Those who have served in the military know firsthand what it means to hold oneself to the highest standards in service to the greater good. They also likely know how taxing this work can be, and how urgent the need is for supportive services for military members who are struggling with all sorts of issues, from challenging circumstances to mental health concerns.

Those who have served in the military can be among the strongest resources for those in the service or other veterans, having unique insight into military culture and the pressures of a soldier’s immense responsibilities.

Indeed, many who retire from military service feel moved to put their experiences toward helping others in their position. Fortunately, there are many ways veterans can put their skills to use in the social work field, and many individuals and families who could benefit from their specific support.

soldier talking with therapist

This article will cover all the opportunities for veterans in the field of social work, from degree offering options to social work jobs for veterans to the military benefits that can help you achieve your career goals as efficiently as possible. If you are a veteran, or a prospective candidate for the military, who would like to learn about how you can become a social worker, read on.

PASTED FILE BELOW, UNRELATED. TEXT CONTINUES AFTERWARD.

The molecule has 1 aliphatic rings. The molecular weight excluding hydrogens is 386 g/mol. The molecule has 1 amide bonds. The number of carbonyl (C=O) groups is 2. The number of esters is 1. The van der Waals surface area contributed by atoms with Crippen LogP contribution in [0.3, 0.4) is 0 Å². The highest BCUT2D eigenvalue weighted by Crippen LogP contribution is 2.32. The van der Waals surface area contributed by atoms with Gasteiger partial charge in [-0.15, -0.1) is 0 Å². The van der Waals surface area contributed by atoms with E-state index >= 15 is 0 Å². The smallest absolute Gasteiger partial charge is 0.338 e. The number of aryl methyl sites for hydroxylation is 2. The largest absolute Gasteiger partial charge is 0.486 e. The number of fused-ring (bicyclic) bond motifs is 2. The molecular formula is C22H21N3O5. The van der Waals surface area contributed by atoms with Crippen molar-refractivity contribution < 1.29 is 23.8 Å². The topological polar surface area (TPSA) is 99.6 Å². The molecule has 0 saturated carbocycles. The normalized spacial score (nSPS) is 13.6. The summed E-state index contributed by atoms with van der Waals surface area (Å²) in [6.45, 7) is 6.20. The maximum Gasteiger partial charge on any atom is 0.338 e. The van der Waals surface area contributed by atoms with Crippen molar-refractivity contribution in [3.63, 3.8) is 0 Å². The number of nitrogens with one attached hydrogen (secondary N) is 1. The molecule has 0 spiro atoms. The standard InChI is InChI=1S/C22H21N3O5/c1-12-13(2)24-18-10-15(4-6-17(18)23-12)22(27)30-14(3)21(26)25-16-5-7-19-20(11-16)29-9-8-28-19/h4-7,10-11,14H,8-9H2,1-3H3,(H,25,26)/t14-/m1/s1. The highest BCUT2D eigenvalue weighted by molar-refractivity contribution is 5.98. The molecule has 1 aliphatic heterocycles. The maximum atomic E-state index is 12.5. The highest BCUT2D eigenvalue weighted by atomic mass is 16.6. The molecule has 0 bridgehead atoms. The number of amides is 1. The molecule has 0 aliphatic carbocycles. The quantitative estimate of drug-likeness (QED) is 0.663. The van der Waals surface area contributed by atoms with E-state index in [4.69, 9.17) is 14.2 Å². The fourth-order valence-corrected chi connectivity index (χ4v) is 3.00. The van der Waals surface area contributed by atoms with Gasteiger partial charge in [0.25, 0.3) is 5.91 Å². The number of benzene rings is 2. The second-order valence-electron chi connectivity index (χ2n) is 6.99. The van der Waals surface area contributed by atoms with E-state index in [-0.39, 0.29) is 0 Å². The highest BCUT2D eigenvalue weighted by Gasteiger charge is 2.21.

The Invaluable Perspective of Veterans in the Social Work Profession

As a veteran social worker (that is, a social worker who is also a veteran), you will be able to offer a different kind of support than social workers who have not served. It is hard for those who have not served in the military to understand the complexity of military culture, the difficult conditions of serving for soldiers and their families, and the confusion of life after leaving the service. Veterans, however, are intimately familiar with these experiences, having lived them firsthand. This is one reason why many choose to get involved in veterans’ social work, providing a thoroughly understanding ear to those in need.